Citing data from Bloomberg, he said the combined weight of energy and materials in the S&P/TSX Composite Index is close to 30%, slightly behind the financial sector and its larger banks. He also notes that like the rest of the world, Canada’s demographic and economic mix is always changing and evolving – meaning that resources don’t tell the full story about Canada’s market performance.
There are few differences between the two major North American indices over the longer time frame spanning the 1990s, while the TSX Composite has outperformed the benchmark S&P 500 index in the United States based on price return excluding dividends over the past six months. Hence.
The most obvious sign, in part, is that Canada’s economy is still heavily dependent on natural resources.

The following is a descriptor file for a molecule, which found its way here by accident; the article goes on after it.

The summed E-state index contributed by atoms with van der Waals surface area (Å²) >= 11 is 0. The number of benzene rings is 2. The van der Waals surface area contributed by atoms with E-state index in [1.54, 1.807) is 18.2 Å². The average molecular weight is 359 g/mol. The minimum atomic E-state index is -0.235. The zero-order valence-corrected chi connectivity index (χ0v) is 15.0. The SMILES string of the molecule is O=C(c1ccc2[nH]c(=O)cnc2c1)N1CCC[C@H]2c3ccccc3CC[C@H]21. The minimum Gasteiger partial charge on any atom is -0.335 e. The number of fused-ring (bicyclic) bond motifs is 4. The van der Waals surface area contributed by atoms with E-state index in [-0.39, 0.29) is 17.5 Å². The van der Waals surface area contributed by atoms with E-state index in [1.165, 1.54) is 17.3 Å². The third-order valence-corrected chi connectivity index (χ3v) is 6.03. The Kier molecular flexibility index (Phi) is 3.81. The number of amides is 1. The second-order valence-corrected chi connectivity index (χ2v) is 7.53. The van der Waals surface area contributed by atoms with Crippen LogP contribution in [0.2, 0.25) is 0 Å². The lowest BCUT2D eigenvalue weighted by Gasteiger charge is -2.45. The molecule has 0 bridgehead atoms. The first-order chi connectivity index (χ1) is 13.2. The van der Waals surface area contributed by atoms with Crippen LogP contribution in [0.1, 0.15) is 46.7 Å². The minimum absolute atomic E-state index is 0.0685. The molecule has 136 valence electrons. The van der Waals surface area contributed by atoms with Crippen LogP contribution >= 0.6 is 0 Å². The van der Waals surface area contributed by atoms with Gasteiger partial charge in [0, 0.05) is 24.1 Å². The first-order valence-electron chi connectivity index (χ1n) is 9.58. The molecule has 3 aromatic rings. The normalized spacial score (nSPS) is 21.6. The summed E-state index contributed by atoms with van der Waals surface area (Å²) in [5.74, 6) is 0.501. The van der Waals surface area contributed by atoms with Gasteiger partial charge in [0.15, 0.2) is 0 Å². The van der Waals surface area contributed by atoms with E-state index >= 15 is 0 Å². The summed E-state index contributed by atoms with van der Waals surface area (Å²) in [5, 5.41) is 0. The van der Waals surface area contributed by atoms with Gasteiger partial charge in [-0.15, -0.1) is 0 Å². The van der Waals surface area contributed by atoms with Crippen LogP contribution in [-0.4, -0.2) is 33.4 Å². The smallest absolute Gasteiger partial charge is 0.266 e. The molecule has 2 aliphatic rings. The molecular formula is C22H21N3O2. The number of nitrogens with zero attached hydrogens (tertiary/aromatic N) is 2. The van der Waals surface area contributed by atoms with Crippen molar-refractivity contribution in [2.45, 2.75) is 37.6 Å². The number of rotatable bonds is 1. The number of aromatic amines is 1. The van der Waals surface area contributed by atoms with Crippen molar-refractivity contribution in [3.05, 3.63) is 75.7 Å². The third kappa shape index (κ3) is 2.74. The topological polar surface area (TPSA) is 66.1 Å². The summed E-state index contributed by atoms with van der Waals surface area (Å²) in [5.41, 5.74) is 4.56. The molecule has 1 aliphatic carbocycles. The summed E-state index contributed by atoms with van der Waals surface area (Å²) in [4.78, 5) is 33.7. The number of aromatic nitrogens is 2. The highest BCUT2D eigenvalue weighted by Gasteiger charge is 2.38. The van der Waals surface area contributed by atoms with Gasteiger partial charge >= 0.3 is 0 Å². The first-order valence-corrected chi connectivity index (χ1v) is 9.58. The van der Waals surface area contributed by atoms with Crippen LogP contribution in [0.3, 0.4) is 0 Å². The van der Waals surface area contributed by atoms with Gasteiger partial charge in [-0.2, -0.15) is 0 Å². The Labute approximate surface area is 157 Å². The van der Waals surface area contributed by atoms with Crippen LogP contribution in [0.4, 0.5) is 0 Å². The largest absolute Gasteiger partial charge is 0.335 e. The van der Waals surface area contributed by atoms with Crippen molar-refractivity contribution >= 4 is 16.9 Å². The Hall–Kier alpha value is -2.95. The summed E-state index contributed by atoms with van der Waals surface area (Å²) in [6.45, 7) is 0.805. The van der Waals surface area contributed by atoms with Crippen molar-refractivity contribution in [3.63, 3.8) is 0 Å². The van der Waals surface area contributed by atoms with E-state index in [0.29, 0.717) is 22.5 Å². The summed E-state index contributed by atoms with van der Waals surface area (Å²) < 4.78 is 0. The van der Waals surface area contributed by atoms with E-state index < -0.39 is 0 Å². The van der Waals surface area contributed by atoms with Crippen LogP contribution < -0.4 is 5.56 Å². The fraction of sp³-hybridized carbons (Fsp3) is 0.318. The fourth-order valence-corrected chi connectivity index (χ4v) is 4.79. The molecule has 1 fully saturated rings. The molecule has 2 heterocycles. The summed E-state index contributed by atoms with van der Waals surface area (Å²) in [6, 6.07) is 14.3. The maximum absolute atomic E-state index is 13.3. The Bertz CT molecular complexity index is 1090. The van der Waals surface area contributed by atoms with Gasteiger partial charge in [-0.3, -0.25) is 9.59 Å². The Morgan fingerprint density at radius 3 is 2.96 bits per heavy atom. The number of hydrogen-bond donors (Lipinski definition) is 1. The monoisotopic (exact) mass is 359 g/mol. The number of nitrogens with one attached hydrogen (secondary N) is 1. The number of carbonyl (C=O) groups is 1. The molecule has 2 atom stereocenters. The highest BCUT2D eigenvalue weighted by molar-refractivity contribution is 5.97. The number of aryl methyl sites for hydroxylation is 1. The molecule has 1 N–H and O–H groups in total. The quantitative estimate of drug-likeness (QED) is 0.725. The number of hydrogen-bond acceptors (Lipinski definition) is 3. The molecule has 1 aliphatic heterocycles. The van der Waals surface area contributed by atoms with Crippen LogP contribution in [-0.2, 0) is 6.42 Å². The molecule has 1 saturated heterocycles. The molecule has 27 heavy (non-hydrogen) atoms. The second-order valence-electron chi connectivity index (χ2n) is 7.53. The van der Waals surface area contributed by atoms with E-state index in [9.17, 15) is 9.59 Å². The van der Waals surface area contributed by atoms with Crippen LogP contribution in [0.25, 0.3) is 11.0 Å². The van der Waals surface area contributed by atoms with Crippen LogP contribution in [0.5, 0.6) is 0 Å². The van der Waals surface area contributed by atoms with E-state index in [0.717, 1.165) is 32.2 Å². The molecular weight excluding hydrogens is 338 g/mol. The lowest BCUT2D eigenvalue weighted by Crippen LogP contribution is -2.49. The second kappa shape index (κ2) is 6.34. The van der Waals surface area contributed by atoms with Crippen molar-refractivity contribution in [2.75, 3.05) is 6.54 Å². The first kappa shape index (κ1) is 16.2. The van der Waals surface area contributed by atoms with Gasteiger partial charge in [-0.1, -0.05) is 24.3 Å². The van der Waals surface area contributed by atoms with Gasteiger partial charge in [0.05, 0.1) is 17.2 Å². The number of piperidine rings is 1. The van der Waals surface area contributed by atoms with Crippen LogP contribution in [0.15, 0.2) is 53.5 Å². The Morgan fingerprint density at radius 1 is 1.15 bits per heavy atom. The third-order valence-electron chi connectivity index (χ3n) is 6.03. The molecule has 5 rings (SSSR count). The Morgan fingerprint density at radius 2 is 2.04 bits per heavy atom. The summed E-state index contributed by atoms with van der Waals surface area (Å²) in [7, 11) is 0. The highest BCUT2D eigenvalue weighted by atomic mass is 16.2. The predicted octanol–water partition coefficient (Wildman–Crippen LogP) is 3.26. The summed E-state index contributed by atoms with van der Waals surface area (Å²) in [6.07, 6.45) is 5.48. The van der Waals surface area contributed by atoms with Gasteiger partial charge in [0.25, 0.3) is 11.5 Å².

Over the past 30-plus years, the average return in the United States has exceeded returns in Canada with 8.5% US returns versus returns. 5.4% Canadian return, both in local currency terms — thanks in large part to the presence of high-flying tech stocks.
Perhaps more interesting is the fact that, in terms of both the worst-to-average spread and maximum/minimum time each year, the average spread of returns in Canada is much larger than in the United States. Clearly, the resource dependence of Canada’s economy (and stock market) has resulted in increased regional instability over time.